Introduction to Programming Using Python

Start Programming with Python9 H 41 M

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This course has a virtual lab
  • Perform Operations using Data Types and Operators
    • Overview
    • Working with Primitive Data Types
    • Working with Multiple Assignment Statements
    • Converting Types in Python
    • Creating Lists
    • Modifying Lists
    • Sorting and Reversing Lists
    • Slicing Lists
    • Working with Operators
    • Determining Operator Precedence
    • Working with If Statements
    • Using Compound Conditional Expressions
    • Working with For Loops
    • Working with While Loops
    • Nesting For Loops
    • Reading Files
    • Copying Files
    • Merging Mails
    • Reading Console Inputs and Formatting Outputs
    • Reading Command Line Arguments
    • Defining Functions
    • Using Default Arguments
    • Using Keyword and Positional Arguments
    • Handling Exceptions
    • Using Math and Random Modules
    • Display Datetime Working Directory File Metadata


4 M

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  • Episode Description
  • Transcript

In this series, we are going to take a look at programming using the Python programming language. If you have tried to start before and just spun your wheels, then you should give it a try again. The progression of this course follows the Practice Labs environment for the same certification so there are supplements to each of those labs. Some of the topics that we are going to cover are: using basic data types and assigning those to variables, learning operations that can be applied to each of the data types, collecting information into a list structure, iterating over lists using both for and while loops, adding logic to our programs to add capabilities to our programs, and much more. We hope to see you there!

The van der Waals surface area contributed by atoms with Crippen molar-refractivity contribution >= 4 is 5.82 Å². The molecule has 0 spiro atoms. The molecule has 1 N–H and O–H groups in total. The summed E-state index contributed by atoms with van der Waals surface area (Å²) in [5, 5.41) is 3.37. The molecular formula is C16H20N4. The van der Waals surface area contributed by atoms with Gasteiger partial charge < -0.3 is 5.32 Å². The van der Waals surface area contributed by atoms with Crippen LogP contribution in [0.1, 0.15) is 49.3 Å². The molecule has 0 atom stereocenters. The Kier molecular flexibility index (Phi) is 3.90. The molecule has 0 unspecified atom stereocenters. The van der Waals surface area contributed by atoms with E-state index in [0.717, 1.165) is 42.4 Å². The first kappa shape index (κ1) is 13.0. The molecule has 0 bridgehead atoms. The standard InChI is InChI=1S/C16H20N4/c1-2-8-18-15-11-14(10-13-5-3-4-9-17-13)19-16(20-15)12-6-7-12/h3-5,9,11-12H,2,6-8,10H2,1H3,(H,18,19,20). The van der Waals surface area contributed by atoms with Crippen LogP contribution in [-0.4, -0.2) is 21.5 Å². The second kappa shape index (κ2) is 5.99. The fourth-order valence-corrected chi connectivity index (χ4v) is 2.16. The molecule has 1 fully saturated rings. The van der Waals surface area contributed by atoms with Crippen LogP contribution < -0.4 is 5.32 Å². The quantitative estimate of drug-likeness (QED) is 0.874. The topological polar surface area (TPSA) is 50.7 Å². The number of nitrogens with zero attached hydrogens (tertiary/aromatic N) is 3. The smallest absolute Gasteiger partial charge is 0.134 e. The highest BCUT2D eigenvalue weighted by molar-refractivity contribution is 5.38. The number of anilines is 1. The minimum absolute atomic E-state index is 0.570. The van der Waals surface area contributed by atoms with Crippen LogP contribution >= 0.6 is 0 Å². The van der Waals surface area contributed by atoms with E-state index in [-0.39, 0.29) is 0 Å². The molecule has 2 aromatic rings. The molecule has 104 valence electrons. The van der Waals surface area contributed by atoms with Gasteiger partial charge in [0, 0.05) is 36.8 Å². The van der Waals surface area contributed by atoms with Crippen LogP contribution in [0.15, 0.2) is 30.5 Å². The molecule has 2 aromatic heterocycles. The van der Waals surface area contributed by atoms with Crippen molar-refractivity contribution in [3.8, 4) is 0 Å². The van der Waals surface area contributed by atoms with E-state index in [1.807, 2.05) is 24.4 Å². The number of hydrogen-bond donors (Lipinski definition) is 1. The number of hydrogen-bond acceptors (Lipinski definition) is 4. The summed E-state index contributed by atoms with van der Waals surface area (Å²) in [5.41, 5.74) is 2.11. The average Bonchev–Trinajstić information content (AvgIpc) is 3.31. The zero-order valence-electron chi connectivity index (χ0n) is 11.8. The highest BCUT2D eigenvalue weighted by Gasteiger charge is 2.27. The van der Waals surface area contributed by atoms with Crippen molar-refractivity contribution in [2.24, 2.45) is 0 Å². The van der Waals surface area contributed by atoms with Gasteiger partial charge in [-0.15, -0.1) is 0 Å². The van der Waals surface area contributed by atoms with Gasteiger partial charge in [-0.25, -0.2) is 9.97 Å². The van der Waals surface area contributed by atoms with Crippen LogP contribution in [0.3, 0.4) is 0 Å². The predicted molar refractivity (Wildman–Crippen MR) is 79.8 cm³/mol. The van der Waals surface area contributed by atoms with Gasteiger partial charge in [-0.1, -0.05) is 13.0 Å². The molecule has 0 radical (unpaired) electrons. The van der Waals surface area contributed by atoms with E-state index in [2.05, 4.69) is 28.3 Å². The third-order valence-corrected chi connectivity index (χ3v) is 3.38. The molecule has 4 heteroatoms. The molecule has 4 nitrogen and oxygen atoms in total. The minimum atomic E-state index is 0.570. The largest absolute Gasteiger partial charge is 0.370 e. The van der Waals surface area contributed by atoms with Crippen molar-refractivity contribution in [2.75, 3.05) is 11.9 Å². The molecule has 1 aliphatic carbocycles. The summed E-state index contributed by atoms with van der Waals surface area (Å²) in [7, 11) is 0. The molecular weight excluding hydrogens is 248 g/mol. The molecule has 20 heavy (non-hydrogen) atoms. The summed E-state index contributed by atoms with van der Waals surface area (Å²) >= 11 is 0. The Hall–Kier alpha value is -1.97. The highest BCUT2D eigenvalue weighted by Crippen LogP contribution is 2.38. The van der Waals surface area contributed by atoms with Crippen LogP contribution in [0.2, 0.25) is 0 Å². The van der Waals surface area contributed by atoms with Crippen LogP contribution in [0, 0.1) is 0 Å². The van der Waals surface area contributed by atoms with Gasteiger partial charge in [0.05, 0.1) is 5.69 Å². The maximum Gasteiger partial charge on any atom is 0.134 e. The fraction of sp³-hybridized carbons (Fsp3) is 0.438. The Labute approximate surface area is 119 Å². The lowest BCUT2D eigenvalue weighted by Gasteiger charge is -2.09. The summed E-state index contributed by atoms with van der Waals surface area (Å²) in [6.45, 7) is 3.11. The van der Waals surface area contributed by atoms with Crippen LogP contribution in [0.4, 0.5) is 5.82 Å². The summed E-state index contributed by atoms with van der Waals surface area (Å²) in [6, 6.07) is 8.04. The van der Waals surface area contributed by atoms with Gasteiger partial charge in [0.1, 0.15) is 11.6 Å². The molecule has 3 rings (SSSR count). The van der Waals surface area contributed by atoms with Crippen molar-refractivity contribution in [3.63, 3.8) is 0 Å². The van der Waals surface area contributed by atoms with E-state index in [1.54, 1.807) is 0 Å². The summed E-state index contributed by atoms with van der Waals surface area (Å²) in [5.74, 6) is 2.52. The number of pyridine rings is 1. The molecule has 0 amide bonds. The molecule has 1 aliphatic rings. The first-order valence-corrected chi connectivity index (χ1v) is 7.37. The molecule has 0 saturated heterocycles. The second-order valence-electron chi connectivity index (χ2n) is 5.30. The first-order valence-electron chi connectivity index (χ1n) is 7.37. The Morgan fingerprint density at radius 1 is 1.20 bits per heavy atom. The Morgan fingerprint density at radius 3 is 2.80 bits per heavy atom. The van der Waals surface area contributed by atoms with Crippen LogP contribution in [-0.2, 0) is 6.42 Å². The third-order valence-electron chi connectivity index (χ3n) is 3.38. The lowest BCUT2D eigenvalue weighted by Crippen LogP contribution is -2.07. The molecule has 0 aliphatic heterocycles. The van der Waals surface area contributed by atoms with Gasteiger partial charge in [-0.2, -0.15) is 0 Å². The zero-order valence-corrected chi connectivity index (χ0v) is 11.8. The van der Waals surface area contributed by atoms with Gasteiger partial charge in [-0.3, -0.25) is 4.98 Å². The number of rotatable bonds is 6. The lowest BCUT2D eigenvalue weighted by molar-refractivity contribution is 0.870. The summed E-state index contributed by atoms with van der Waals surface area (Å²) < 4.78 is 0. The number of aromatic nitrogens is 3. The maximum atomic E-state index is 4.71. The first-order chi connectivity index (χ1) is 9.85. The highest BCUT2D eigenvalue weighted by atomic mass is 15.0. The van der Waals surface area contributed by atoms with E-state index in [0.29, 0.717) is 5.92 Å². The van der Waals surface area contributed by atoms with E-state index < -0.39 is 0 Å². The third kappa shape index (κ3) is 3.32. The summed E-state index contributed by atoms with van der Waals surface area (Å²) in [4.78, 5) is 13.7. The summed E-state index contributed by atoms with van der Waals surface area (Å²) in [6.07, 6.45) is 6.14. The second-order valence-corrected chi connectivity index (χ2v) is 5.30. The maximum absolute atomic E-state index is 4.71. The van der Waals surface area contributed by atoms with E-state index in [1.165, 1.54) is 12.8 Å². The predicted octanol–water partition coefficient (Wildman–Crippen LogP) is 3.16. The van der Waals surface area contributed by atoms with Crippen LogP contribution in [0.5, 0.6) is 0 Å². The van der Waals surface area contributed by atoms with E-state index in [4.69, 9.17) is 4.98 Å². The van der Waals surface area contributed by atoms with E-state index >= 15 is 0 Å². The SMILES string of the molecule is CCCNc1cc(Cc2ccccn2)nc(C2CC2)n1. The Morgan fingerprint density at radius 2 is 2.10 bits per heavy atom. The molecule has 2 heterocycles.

[MUSIC] In this segment, we're gonna be taking a look at our upcoming Introduction to Programming Using Python course. Specifically, what are you gonna learn? What is my expectations for you coming into the course? And then, well, how do you get started? With that said, a couple of those questions are more or less connected. Let's start with, what are my expectations for you? For you, maybe you've programmed a little bit, you have some familiarity with computers. But you just haven't really dug in to the programming world. And you wanna get started, you've heard Python is a great language to start in, and you wanna make sure that you've learned something at the end. You're gonna sit for the MTA 98-381, Introduction to Programming Using Python exam, administrated through Microsoft. This is a great place to start there. My expectations for you are you have some technical prowess but you may have never programmed before. And as a matter of fact, to help you get started kind of lower the barrier to entry, this course goes hand in hand with the practice lab environments that follow the topic areas for the exam. Now, let's go ahead and take a look at the screen here, and I'll show you what I mean. What are some of the things we're gonna learn in the upcoming course? Well, we're gonna be working with primitive data types, learning about assignment statements, converting types, creating lists. Working with if statements, working with operators, for loops, while loops. And well, the list goes on and on. Each one of these labs and if I go into the lab what'll happen is you'll have a little virtual machine that comes up. Now I haven't spun this up so this is kind of going on and on and on. This will bring up an interface inside of my browser that would allow me to access IDLE, which is the environment that we use to run our Python code, to type our Python code, save it, and so forth. You have to take pains to keep a copy for yourself, but you don't have to install anything, which is great. In addition to, on the left-hand side, there are some exercises that go along with this environment. As you can see, well, I have pretty much a Windows machine and if I type idle, I'll have Python 3.6 idle up and running. You can use this both to follow along in the episodes, but also to finish the lab assessments. These are great ways to hear something from me in a different manner than maybe you would read them. You're touching the material twice, which is a great way to retain, understand and fool around with new ideas that you may be exposed to. Now I will tell you, in the upcoming series, I'm not gonna use the lab environment mainly because I want to make sure that the text is large enough for you to see and that I have a little more control over being able to zoom in, save. But besides that, I'm still gonna use IDLE, I'm still using Python 3.6. There may be other versions of Python that pop up here and there with documentation and such. It's not gonna be wholly different, you can follow along but I will be on a Mac OS machine. IDLE will still be exactly the same. So once this gets up and going, you come over here and you'll see, well I need to start doing this, and it gives you pictures, step-by-step guides. Now, what I've done is recorded complementary videos, sometimes giving you a little more insight into the particular exercise. Sometimes supplementing kind of a complimentary video to these exercises. So watch that, go through these, program, program, program, practice, practice, practice. Practice makes permanence, not perfect, if you practice wrong it sometimes goes horribly awry. You're going to have to go through this guide, watch the videos, program on your own, really try to break those down as you prepare for the exam. Now, as you go through here, always remind yourself, I'm ready to go. I can do this. And this is my first touch. There will be times of frustration. But hopefully I'll see you there as we continue our Python journey. But for now, we're gonna go ahead and get out of here. [MUSIC]